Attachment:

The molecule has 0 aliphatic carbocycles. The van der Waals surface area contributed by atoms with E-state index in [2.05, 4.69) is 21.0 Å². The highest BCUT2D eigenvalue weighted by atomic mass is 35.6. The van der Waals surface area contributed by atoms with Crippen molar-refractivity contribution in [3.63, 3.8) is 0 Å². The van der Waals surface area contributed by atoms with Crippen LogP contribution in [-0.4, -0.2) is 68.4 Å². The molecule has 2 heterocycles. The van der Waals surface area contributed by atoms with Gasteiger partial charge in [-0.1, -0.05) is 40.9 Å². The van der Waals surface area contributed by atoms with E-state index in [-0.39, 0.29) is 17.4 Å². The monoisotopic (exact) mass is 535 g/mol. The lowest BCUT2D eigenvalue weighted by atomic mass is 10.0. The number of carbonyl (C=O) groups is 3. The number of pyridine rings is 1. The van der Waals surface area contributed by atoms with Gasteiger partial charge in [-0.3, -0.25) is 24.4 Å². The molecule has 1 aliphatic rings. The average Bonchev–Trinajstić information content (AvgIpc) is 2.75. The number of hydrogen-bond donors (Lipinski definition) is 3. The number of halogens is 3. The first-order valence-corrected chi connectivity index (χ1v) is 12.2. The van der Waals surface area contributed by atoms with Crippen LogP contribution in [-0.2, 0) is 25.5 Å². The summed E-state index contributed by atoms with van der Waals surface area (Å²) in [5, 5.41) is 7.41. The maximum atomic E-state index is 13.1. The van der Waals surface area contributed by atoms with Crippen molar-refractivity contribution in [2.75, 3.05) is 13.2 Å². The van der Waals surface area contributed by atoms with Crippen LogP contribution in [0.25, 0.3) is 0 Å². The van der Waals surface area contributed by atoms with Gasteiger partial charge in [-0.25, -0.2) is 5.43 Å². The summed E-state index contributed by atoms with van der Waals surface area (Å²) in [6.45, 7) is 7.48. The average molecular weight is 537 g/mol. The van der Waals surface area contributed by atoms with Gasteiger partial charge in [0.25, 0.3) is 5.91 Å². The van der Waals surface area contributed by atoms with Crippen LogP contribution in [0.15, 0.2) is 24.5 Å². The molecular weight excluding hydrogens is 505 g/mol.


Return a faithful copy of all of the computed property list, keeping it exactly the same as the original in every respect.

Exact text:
The molecule has 0 aliphatic carbocycles. The van der Waals surface area contributed by atoms with E-state index in [2.05, 4.69) is 21.0 Å². The highest BCUT2D eigenvalue weighted by atomic mass is 35.6. The van der Waals surface area contributed by atoms with Crippen molar-refractivity contribution in [3.63, 3.8) is 0 Å². The van der Waals surface area contributed by atoms with Crippen LogP contribution in [-0.4, -0.2) is 68.4 Å². The molecule has 2 heterocycles. The van der Waals surface area contributed by atoms with Gasteiger partial charge in [-0.1, -0.05) is 40.9 Å². The van der Waals surface area contributed by atoms with E-state index in [-0.39, 0.29) is 17.4 Å². The monoisotopic (exact) mass is 535 g/mol. The lowest BCUT2D eigenvalue weighted by atomic mass is 10.0. The number of carbonyl (C=O) groups is 3. The number of pyridine rings is 1. The van der Waals surface area contributed by atoms with Gasteiger partial charge in [-0.3, -0.25) is 24.4 Å². The molecule has 1 aliphatic rings. The average Bonchev–Trinajstić information content (AvgIpc) is 2.75. The number of hydrogen-bond donors (Lipinski definition) is 3. The number of halogens is 3. The first-order valence-corrected chi connectivity index (χ1v) is 12.2. The van der Waals surface area contributed by atoms with Crippen LogP contribution in [-0.2, 0) is 25.5 Å². The summed E-state index contributed by atoms with van der Waals surface area (Å²) in [5, 5.41) is 7.41. The maximum atomic E-state index is 13.1. The van der Waals surface area contributed by atoms with Crippen molar-refractivity contribution in [2.75, 3.05) is 13.2 Å². The van der Waals surface area contributed by atoms with Crippen LogP contribution in [0.25, 0.3) is 0 Å². The van der Waals surface area contributed by atoms with Gasteiger partial charge in [-0.25, -0.2) is 5.43 Å². The summed E-state index contributed by atoms with van der Waals surface area (Å²) in [6.45, 7) is 7.48. The average molecular weight is 537 g/mol. The van der Waals surface area contributed by atoms with Gasteiger partial charge in [0.25, 0.3) is 5.91 Å². The van der Waals surface area contributed by atoms with Crippen LogP contribution in [0.15, 0.2) is 24.5 Å². The molecular weight excluding hydrogens is 505 g/mol.